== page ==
Words by Sebastian Smee, The Washington Post
The Pavilions, the new building at Glenstone, the Montgomery County, Maryland, art museum situated on 230 acres of woodland and pasture, will open to the public on Oct. 4. The building’s inaugural display, which will catapult the museum to the front rank of privately owned art museums worldwide, aims to demonstrate the range of the collection, according to Emily Wei Rales, Glenstone’s co-founder, and director.
Among the highlights are three hanging sculptures by Ruth Asawa; paintings by Willem de Kooning and Mark Rothko; an early “combine” by Robert Rauschenberg; a rare early painting by Sol LeWitt; sculptures by Eva Hesse, Lynda Benglis, Martin Puryear, Dieter Roth and Richard Serra; and paintings by Keith Haring, Jean-Michel Basquiat and Andy Warhol.
Rales established Glenstone with her husband, Mitchell Rales, a billionaire businessman. When the museum opened in 2006, their collection centered on postwar American art, with notable works by de Kooning, Rothko, Jasper Johns, Cy Twombly and Rauschenberg.
“One of the things we’ve done in the past 12 years,” said Emily Rales, “is to broaden our scope, looking at different continents and focusing on avant-garde movements from Japan and Brazil and Europe. We’ve branched off to look at artists who we feel are very important to the story of 20th-century art but may not have great representation in other collections – even museum collections.”
The Pavilions, designed by Thomas Phifer of Thomas Phifer and Partners, is a 204,000-square-foot building providing 50,000 square feet of indoor exhibition space. That is more than five times the space available in Glenstone’s original building, designed by Charles Gwathmey (and currently installed with an impressive Louise Bourgeois exhibition, drawn from the collection).
The inaugural Pavilions hang will feature a number of rooms each dedicated to installations of work by one artist only, as well as a group hang of 65 works by 52 artists. (Altogether, there are about 1,300 works in the collection).
The Raleses have forged relationships with many of the artists in the collection. Among the single-artist displays are several works commissioned for Glenstone, including a multi-panel painting by Brice Marden, a room-size installation by Robert Gober and a massive open-air sculpture by Michael Heizer.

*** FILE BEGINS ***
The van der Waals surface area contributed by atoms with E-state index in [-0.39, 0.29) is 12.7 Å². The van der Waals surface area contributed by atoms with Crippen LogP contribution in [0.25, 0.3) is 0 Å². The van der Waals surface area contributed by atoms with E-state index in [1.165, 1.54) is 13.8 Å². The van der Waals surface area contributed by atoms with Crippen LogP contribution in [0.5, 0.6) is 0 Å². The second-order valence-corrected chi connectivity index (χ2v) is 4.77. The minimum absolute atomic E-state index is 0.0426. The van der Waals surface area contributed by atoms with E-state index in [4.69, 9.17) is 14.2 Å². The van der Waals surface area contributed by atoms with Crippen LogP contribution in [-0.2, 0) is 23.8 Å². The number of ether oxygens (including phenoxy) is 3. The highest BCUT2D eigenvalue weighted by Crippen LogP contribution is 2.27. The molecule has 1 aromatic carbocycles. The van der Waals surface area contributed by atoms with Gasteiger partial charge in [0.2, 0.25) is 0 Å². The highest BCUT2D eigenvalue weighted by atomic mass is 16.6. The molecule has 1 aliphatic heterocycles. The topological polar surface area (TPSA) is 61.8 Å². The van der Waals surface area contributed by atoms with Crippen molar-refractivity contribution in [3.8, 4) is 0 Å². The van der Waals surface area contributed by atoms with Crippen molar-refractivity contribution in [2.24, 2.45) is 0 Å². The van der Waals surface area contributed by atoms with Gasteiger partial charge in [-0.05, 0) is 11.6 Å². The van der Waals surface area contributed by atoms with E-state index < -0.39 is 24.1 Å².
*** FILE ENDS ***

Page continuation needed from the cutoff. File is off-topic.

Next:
The Marden painting took five years from the time it was commissioned; the Heizer sculpture 10. “There were fabrication issues and logistics and engineering obstacles,” said Rales of the Heizer piece. But with each commission, she said, “we assured the artists at every step of the way, ‘We are here with you, and we will dedicate whatever resources we need to and be supportive in any way possible to make this happen.’ I think that sets us apart from other places that either don’t have the resources, the time or the interest to see the artist’s vision through to completion.”
The work displayed in the Pavilions ranges from classic minimalism to examples of postwar German art by the likes of Martin Kippenberger and Sigmar Polke; from pieces associated with Japan’s Gutai and Italy’s Arte Povera groups to key works by Brazilian modernists.
The Pavilions’ galleries are situated around the perimeter of a large water court filled with water lilies. The building’s natural light, the spacious hang (one enormous gallery contains just four Charles Ray sculptures) and the minimal architecture all combine to create an atmosphere of serenity. But the art provokes conflicting moods, from Rothko’s contemplative lozenges of color to Marcel Duchamp’s urinal, signed “R. Mutt,” and Kippenberger’s sculpture of himself standing ashamed in the corner like an errant schoolboy (inspired by a vicious German art critic).
The variety is deliberate. For Rales, the Rhoades installation “rounds out the Pavilions because it is an outlier, because it’s messy and difficult, and difficult to talk about. Some people may find it very upsetting. But I’m really committed to the idea that art needs to stimulate conversation.”
Rales double-majored in art history and Chinese studies at Wellesley College. She did an internship at the Guggenheim Museum, ran a short-lived nonprofit that gave young artists shows in Lower Manhattan, and worked for several art dealers. She turned her attention to contemporary art because, she said, “I wanted to understand how artists thought. I wanted to be involved in that process somehow.”
When it comes to collecting, Rales said, she and her husband have a “15-year rule.” “We don’t collect an artist unless he or she has been actively exhibiting their work for at least 15 years. That eliminates all the 20-somethings who are doing really interesting work. But we feel we need a track record that’s longer so we can assess where the arc of the career is going and whether it really fits with the ethos of our collection.”
Rales said the collection continues to grow. She is motivated, she said, by a desire to be active in creating art history. “And I do believe that’s what museums do: They elevate certain things to the level of public view and therefore they are actively contributing to one’s understanding of history. That to me is really exciting.”
Feautre Image: Iwan Baan, Glenstone Museum